But how can anyone look into the face of a hopeful new creature–a puppy, a kitten–and say, go away and love someone else, little one; I am so afraid of your death in 15 years that I dare not love you now.

It seems so cowardly.
Though Bertie is 17 and his day is coming closer, and I dread it, shed tears thinking about it–yet, how grateful I am for the times we’ve had. I wouldn’t trade a minute of them.

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I was reading a book by that droll farceur Bill Bryson last night at dinner, and suddenly found myself guffawing loudly at one of his buffoonish descriptions. SUCH SILLY! I wiped my eyes and turned to see all three cats regarding me with alarm–“Gracious, WHAT on earth is she doing?”

I reassured them that I was only laughing, not dying.

It had been a hiking disaster, during which he plummeted downhill, pausing only to test the flexibility of certain tree trunks on his way down. NOT so funny at the time, I expect.
Yesterday was a rather grim gray day, raining and bleak, and not much accomplished. But that moment of bright happy merriment lit it up like a star–so thank you Mr. Bryson!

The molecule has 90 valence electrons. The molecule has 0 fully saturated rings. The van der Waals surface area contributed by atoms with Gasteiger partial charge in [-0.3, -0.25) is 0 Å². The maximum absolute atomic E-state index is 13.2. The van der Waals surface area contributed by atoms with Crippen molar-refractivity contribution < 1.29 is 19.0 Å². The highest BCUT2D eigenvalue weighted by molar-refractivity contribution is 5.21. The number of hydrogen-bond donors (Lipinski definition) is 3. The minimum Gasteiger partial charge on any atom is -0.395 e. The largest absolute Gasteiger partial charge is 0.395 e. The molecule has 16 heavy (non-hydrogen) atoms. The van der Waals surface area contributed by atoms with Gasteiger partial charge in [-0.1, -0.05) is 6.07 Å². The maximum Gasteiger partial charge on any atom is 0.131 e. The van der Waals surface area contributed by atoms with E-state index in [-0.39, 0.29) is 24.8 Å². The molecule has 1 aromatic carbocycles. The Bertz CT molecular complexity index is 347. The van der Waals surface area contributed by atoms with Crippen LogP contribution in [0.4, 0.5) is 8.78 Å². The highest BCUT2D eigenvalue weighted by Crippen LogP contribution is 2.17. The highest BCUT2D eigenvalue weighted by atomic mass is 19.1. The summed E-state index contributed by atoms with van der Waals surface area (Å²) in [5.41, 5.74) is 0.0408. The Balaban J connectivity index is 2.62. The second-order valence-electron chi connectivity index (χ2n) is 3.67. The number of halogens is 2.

It made me think of that mawkish poem that Dad–and my dear husband–would quote every once in a while.

Jenny kissed me when we met,
Jumping from the chair she sat in;
Time, you thief, who love to get
Sweets in your list, put that in.
Say I’m weary, say I’m sad,
Say that health and wealth have missed me,
Say I’m growing old, but add,
Jenny kissed me.

Yes, I know, easy to make fun of. Yes, sentimental.
But don’t you relish that moment with him? That shining star of a day when Jenny kissed him.

So cheer up, dear friends! All is not lost.
And to quote Mr. Bryson, “you are alive. For the tiniest moment in the span of eternity you have the miraculous privilege to exist.”

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Yesterday was such a beautiful day–I walked my 2 miles, came home and fed the cats and then went to sit on the steps with my glass of wine. I watched my neighbors promenade–many of them regarding my cherry tree with great admiration (please note that I make this observation without unseemly pride but rather a respect for truth) and while the sun shone and the birds sang I thought, what a good world this is.
And then the sun went down and I had to make my dinner and I remembered that in fact things are not so great these days.
But possibly because I am an idiot, or because I was brought up happy, or because of who knows what, I can’t believe that things won’t work out somehow.